10) Who are your favorite authors?

Ursula K. LeGuin, Lois McMaster Bujold, Sharon Shinn, Connie Willis, Kim Stanley Robinson, Jacqueline Carey, Dan Simmons, Rainbow Rowell, Laura Ingalls Wilder, Rick Riordan, Adam Rex, Gabriel Garcia Marquez, Salman Rushdie, Gerald Durrell, Jane Austen...

11) Have you joined any groups?

Goodreads thing again? I'm in a book club. It's a very moms-drinking-wine book club, though.

12) Who do you tag?


Friday, June 10, 2016

Checking In

One-third of the way through June!

The numbers:

I've written for 27 hours so far this month.
I'm half way through chapter ten.
The book is now over 34,000 words-- so about one-third done.

Still enjoying the heck out of it.

On the Great Agent Hunt front (note that the acronym for that is GAH), I've gotten three rejections from the last batch of queries I sent out. One said something like, "This is very good. I'm not the best agent for it, but someone else will probably want it", which struck me as a little odd since form rejects usually don't claim the thing was good. I stalked the agent's profile on Query Tracker, and found examples people had posted of her form rejections... and none of them said a thing about it being good! So I think that was a personalization. Grasping at straws here, I know.

I also participated in #PitMad again yesterday, with considerably less success than I enjoyed the last time I did it in September. Only two likes, both from small e-pubs-- not what I'm fishing for.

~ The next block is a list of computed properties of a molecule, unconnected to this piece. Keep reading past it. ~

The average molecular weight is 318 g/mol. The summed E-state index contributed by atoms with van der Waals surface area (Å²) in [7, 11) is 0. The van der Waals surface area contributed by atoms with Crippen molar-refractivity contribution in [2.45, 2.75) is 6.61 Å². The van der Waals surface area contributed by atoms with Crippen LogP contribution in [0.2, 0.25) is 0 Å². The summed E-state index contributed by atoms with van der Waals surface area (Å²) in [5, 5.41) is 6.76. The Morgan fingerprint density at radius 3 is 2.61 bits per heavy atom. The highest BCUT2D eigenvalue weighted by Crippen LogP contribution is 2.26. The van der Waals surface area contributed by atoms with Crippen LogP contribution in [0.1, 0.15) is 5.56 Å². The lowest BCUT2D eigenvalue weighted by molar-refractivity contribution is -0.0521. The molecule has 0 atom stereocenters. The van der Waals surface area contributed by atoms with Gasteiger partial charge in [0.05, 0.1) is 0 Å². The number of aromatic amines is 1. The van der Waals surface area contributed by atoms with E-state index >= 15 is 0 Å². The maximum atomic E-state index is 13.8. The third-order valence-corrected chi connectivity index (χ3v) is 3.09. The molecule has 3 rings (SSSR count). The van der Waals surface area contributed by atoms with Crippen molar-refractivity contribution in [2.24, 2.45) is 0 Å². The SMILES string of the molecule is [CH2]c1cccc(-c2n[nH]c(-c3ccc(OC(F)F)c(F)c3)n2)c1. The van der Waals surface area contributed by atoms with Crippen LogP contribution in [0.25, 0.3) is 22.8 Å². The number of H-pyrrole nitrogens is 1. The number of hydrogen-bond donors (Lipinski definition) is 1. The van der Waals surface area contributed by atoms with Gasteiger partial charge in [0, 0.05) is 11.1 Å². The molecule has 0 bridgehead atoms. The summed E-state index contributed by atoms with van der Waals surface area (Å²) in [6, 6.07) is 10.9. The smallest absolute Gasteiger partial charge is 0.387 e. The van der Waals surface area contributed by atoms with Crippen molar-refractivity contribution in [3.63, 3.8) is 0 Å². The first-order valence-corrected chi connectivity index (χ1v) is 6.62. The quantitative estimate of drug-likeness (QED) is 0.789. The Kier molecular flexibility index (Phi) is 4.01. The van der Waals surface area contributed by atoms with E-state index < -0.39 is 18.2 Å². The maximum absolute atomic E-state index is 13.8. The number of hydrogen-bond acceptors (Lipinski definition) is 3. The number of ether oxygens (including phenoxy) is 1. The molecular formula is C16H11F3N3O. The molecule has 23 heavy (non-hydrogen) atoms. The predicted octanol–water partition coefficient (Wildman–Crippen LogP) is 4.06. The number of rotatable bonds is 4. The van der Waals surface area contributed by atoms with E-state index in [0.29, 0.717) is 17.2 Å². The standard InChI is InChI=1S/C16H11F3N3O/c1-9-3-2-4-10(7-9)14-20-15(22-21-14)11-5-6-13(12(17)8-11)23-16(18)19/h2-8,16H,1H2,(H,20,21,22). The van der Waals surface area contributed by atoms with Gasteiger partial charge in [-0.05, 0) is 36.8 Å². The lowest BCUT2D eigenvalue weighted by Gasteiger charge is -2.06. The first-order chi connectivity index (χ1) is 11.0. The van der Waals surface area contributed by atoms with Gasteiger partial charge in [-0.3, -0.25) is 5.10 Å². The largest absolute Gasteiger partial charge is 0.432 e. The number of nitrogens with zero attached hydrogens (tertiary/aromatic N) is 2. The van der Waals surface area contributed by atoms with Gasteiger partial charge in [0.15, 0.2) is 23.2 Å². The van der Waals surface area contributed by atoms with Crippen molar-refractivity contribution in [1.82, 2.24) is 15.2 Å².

But, onward! I plan to send out another batch of ten queries this weekend, and then just sit on it a while. Thirty queries is enough to start drawing some conclusions. If I don't get more requests for materials, the conclusion I will draw is that my query sucks and needs to be rewritten.

Wednesday, June 8, 2016

Listify Life: Week 12

Movies I Always Quote From:

1) Finding Nemo:

"Look, something shiny! Let's follow it over the trench!"
"What's wrong, grumpy gills?"
"That's where I would play."
"It's wicked dahk down there."

2) Clueless:

"That's totally harsh, Tai."
"I totally paused."
"We can totally party with the Haiti-ans."
[breaking off in mid-thought] "--ooh, I wonder if they have that in my size."
"Do you know what you're talking about?" "Why, do I sound like I do?"
"As IF!"

3) Heathers:

"What's your damage, Heather??"

4) Half-Baked:

"Fuck you, fuck you, fuck you... you're cool... and fuck you."
"What, man-- you go to pot college?"

5) Night on Earth:

"I'm sorry I sound calm. I assure you, I'm hysterical."

Thursday, June 2, 2016

Listify Life: Week 11

My Favorite Places to Waste Time on the Internet:

1) Rapping about writing on the message boards at Absolute Write.

2) Playing name games on the message boards at Baby Names.

3) Taking quizzes at Sporcle.

4) Browsing eye-popping art at Deviant Art.

5)  YouTube. Duh.

Wednesday, June 1, 2016

Goals and Thoughts for June

New month!

I'm shooting for another 60 hours of Butt In Chair (BIC) time, and hoping that will bring me to the mid-point of the book by the end of the month. One wrinkle is that because we didn't have any snow days this year, The Son is out of school on June 17. I didn't sign him up for any camps that first week he's out of school, and am hoping/planning to spend a lot of time at the pond and other fun, summery outings that promise to eat up many hours of the day. And then toward the end of the month we'll be on Cape Cod, where I'll be lucky to get an hour a day of BIC time. Taking all this into account, I'm going to take advantage of his remaining school days and try to get 40 hours by the 17th.

I feel like I should say something about my pace. If you do the math on the stats I've given, you'll see that I'm averaging less than 500 words an hour, which is horrifyingly slow. That number is slightly misleading, since my BIC time includes hours spent making scene outlines, researching, and doing light editing. But even taking that into account, my pace is sluggish. I'm (mostly) okay with it, for two reasons: